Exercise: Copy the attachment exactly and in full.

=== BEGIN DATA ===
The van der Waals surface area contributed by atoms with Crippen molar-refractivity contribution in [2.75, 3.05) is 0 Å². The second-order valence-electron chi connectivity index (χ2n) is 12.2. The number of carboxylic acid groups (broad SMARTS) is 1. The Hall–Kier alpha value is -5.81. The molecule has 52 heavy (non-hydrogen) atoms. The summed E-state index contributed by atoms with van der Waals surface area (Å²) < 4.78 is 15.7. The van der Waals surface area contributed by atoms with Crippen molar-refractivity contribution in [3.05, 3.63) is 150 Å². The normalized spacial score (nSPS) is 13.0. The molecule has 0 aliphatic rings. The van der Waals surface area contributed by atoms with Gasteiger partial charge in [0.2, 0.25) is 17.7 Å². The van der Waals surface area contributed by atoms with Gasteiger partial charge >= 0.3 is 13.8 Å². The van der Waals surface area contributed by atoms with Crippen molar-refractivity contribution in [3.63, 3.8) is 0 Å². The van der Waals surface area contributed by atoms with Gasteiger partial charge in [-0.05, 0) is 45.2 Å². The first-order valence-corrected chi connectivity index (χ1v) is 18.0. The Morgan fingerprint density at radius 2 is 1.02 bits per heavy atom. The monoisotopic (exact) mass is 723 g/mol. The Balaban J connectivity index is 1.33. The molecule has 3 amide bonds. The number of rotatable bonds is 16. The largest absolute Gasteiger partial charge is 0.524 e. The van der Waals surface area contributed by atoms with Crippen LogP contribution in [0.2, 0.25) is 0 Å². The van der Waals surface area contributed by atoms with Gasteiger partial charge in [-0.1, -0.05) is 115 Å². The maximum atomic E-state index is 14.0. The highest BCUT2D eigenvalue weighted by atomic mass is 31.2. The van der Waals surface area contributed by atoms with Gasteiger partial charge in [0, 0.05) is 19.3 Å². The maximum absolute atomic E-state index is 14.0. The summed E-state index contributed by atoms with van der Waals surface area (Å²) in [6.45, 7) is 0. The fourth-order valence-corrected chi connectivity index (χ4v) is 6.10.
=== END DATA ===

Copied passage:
The van der Waals surface area contributed by atoms with Crippen molar-refractivity contribution in [2.75, 3.05) is 0 Å². The second-order valence-electron chi connectivity index (χ2n) is 12.2. The number of carboxylic acid groups (broad SMARTS) is 1. The Hall–Kier alpha value is -5.81. The molecule has 52 heavy (non-hydrogen) atoms. The summed E-state index contributed by atoms with van der Waals surface area (Å²) < 4.78 is 15.7. The van der Waals surface area contributed by atoms with Crippen molar-refractivity contribution in [3.05, 3.63) is 150 Å². The normalized spacial score (nSPS) is 13.0. The molecule has 0 aliphatic rings. The van der Waals surface area contributed by atoms with Gasteiger partial charge in [0.2, 0.25) is 17.7 Å². The van der Waals surface area contributed by atoms with Gasteiger partial charge >= 0.3 is 13.8 Å². The van der Waals surface area contributed by atoms with Crippen molar-refractivity contribution in [3.63, 3.8) is 0 Å². The van der Waals surface area contributed by atoms with Gasteiger partial charge in [-0.05, 0) is 45.2 Å². The first-order valence-corrected chi connectivity index (χ1v) is 18.0. The Morgan fingerprint density at radius 2 is 1.02 bits per heavy atom. The monoisotopic (exact) mass is 723 g/mol. The Balaban J connectivity index is 1.33. The molecule has 3 amide bonds. The number of rotatable bonds is 16. The largest absolute Gasteiger partial charge is 0.524 e. The van der Waals surface area contributed by atoms with Crippen LogP contribution in [0.2, 0.25) is 0 Å². The van der Waals surface area contributed by atoms with Gasteiger partial charge in [-0.1, -0.05) is 115 Å². The maximum atomic E-state index is 14.0. The highest BCUT2D eigenvalue weighted by atomic mass is 31.2. The van der Waals surface area contributed by atoms with Gasteiger partial charge in [0, 0.05) is 19.3 Å². The maximum absolute atomic E-state index is 14.0. The summed E-state index contributed by atoms with van der Waals surface area (Å²) in [6.45, 7) is 0. The fourth-order valence-corrected chi connectivity index (χ4v) is 6.10.